Gilles Gratton, aka Grattoony the Loony, was quite possibly the NHL's weirdest goalie.
He claimed to have been reincarnated several times, and that being a goalie was actually punishment for his sins in his past lives.
He once refused to play because the moon was in the wrong part of the sky, and spent most of 1976-77 season threatening to strip naked on ice in front of the fans. (For the record, he didn't follow through on that threat.)
As a rookie, Patrick Roy was asked why he had so many lucky bounces off of the goalposts. His answer: he talked to the goalposts before and during games. The posts were his friends. (Yes, he made a commercial joking about it. No, it's not on YouTube.)
That wasn't his only quirk, either. Roy refused to skate over any line on the ice and so had to step over them. He also had a pre-game routine composed of dozens of smaller rituals.
Gratton and Roy weren't the only oddball goalies, either:
* Jacques Plante refused to spend time with his teammates, instead knitting in the locker room and his hotel room.
* Glenn Hall threw up before every game and between periods, because "[w]hen I threw up, I felt like I was doing what I needed to do to prepare for the game. I felt that if I threw up, I played better." Upon finding out Hall would be inducted into the Hall of Fame, his teammates asked if Hall's bucket would be inducted too.
* Darren Pang also threw up before every game, but not before putting on all of his equipment left side first and finishing his warm-up.
* Tony Esposito created an imaginary crease around his equipment, and no one was allowed so much as accidentally bump any of his gear. He also would take all of his gear apart by hand and then put it back together.
* Gary Smith insisted on showering between every single period.
* Gump Worsley refused to wear a mask until near the end of his career. He said he didn't need a mask because his face was his mask.
* Andy Aikenhead used to lock himself in a room for hours after every game, win or lose.
* On game nights, Bernie Parent never left the locker room without first putting on his mask, and never took it off unless he was in the locker room. He would also sit below a miniature Stanley Cup and think about the night's opponents.
* Martin Biron wore the same skates for over 12 years. They didn't have the same protection as more modern skates, so every day he'd have to use rolls of tape to achieve the protection needed.
* Arturs Irbe refused to change his shin pads, wearing them almost continuously for 14 years. Another former goalie said, “I wouldn't wear those pads for a pick-up game,” but Irbe obviously felt they had mojo.
* Dominik Hasek would arrange every item in his locker—right down to his nail clippers—and no one was allowed to touch or move anything.
* Ed Belfour obsessed over his equipment. If he moved left to right to make a save and failed, he might sharpen his skates multiple times, or he might take his glove apart by hand and put it back together.
Goalies these days are, well, more normal than their counterparts of just 10 years ago, though there are a few oddballs left. Gone is the image of the goalie as the neurotic basket case—though I would argue having small rubber disks flying at you at speeds in excess of 80 miles per hour is a good basis for neurosis.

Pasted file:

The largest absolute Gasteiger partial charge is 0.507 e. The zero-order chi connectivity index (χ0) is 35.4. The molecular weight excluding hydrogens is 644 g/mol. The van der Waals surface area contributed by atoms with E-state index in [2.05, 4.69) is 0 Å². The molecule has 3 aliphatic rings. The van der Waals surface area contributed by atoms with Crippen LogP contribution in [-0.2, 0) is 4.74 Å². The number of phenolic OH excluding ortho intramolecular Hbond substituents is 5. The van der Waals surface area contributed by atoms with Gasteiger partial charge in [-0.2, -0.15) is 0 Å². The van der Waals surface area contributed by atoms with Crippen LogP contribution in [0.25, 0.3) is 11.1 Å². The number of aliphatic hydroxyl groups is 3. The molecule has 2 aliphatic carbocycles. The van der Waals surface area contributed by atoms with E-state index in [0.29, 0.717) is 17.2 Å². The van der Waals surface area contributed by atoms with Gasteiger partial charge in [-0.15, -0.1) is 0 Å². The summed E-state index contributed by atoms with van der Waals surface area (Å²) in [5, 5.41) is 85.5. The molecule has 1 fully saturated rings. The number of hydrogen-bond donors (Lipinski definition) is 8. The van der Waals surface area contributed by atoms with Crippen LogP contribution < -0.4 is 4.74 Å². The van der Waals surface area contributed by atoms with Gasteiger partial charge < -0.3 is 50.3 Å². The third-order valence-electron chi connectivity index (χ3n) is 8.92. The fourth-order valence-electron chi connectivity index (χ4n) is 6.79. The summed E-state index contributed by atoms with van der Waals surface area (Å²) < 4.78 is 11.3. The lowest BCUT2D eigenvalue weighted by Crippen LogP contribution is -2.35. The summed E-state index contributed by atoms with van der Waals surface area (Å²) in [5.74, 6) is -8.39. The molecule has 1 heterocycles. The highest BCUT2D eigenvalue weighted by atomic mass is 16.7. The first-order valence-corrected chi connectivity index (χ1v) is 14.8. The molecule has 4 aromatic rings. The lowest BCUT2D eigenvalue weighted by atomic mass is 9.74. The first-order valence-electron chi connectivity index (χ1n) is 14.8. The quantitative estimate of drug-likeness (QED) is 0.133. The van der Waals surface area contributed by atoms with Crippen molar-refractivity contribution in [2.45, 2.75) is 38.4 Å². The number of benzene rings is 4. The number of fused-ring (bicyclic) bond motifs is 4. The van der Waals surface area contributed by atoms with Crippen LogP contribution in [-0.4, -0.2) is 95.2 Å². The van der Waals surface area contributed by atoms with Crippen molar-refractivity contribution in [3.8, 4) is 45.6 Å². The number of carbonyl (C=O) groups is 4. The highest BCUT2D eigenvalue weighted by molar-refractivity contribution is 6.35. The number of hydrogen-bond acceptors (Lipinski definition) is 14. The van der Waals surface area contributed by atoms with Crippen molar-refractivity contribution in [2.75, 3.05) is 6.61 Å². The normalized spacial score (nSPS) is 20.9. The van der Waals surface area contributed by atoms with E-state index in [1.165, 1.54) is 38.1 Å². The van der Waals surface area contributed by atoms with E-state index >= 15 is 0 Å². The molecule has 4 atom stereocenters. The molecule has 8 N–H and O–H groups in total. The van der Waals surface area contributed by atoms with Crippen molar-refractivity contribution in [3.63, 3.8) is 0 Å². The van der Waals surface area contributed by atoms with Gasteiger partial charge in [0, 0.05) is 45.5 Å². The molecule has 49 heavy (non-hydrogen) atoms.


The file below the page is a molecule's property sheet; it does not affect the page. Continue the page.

Coaches used to tell their players not to talk to the goalie. Once banished to their own little corner only to be called upon to stop the puck, they're now recognised as the key to any good team. (Or even a mediocre team. Just ask Roy.) A team's run to the playoffs now lives and dies with a goalie's performance.
Unlike the early days, goalies now have their own coaches. Instead of being used for merely target practice, they now work daily with a goaltending coach and have a conditioning routine specially designed for goalies. If they feel stressed out by their job, they can turn to the team psychologist.
Not only do goalies now have coaching and professional psychological support, they have another goalie to commiserate with. Unlike the early days, when a team only carried one netminder, each and every goalie is now guaranteed one teammate who understands what it's like to stand in front of something like Sheldon Souray's 100-mph slapshot. (My advice would be “duck,” but that's why I've never played in goal.)
Now that goalies now have someone else who needs the same workout and the same equipment, they are no longer completely isolated from the rest of their teammates. Much like Diana Ross, every goalie has backups. Except the goalies actually hang out together and tend to be nice to each other.
But I digress.
Now that goalies have gone from team nutcase to valued teammate (some achieve both), they are able to socialize more with the rest of the team, instead of being almost completely isolated and encouraged—or forced, take your pick—to stay isolated.
In fact, it's now necessary for a goalie to be liked and trusted by his teammates. As Darren Pang once observed, "As a goalie these days, you have to win a team over. You want to be liked/respected by the guys. You want the guys to follow you. You basically do things with them socially and do those little things. Then, when you go to the rink, you work your tail off. You give them no excuses not to play hard in front of you."
So now we enter the newest era of goaltending. Normal guys everywhere, performing the role of team saviour, and functioning as team good luck charms. They may still be supersitious and odd, but it's not as obvious to the public as it used to be.
Goalies gone normal. Who knew such a thing was possible?
-- Contributed by Jennifer Conway